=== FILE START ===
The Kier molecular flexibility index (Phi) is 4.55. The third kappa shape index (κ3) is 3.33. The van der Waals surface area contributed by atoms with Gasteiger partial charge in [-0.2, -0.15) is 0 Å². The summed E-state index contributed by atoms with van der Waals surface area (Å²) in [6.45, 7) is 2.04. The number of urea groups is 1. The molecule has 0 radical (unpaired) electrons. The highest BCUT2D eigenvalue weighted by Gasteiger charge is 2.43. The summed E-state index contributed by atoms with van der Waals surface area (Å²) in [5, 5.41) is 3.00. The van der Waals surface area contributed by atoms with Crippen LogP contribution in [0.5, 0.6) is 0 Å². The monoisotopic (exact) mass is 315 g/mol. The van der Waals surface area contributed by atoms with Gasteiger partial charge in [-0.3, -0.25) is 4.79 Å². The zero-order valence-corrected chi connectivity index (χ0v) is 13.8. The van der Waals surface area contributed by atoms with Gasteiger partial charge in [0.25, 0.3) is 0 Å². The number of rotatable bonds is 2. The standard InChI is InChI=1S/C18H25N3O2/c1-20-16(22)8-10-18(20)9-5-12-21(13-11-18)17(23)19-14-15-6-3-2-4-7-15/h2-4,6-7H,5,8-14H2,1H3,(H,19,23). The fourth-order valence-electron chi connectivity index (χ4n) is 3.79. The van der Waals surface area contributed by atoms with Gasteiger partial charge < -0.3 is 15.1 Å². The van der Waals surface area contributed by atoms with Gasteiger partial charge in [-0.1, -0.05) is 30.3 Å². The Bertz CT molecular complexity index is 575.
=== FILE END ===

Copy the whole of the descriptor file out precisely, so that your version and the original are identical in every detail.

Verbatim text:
The Kier molecular flexibility index (Phi) is 4.55. The third kappa shape index (κ3) is 3.33. The van der Waals surface area contributed by atoms with Gasteiger partial charge in [-0.2, -0.15) is 0 Å². The summed E-state index contributed by atoms with van der Waals surface area (Å²) in [6.45, 7) is 2.04. The number of urea groups is 1. The molecule has 0 radical (unpaired) electrons. The highest BCUT2D eigenvalue weighted by Gasteiger charge is 2.43. The summed E-state index contributed by atoms with van der Waals surface area (Å²) in [5, 5.41) is 3.00. The van der Waals surface area contributed by atoms with Crippen LogP contribution in [0.5, 0.6) is 0 Å². The monoisotopic (exact) mass is 315 g/mol. The van der Waals surface area contributed by atoms with Gasteiger partial charge in [-0.3, -0.25) is 4.79 Å². The zero-order valence-corrected chi connectivity index (χ0v) is 13.8. The van der Waals surface area contributed by atoms with Gasteiger partial charge in [0.25, 0.3) is 0 Å². The number of rotatable bonds is 2. The standard InChI is InChI=1S/C18H25N3O2/c1-20-16(22)8-10-18(20)9-5-12-21(13-11-18)17(23)19-14-15-6-3-2-4-7-15/h2-4,6-7H,5,8-14H2,1H3,(H,19,23). The fourth-order valence-electron chi connectivity index (χ4n) is 3.79. The van der Waals surface area contributed by atoms with Gasteiger partial charge < -0.3 is 15.1 Å². The van der Waals surface area contributed by atoms with Gasteiger partial charge in [-0.1, -0.05) is 30.3 Å². The Bertz CT molecular complexity index is 575.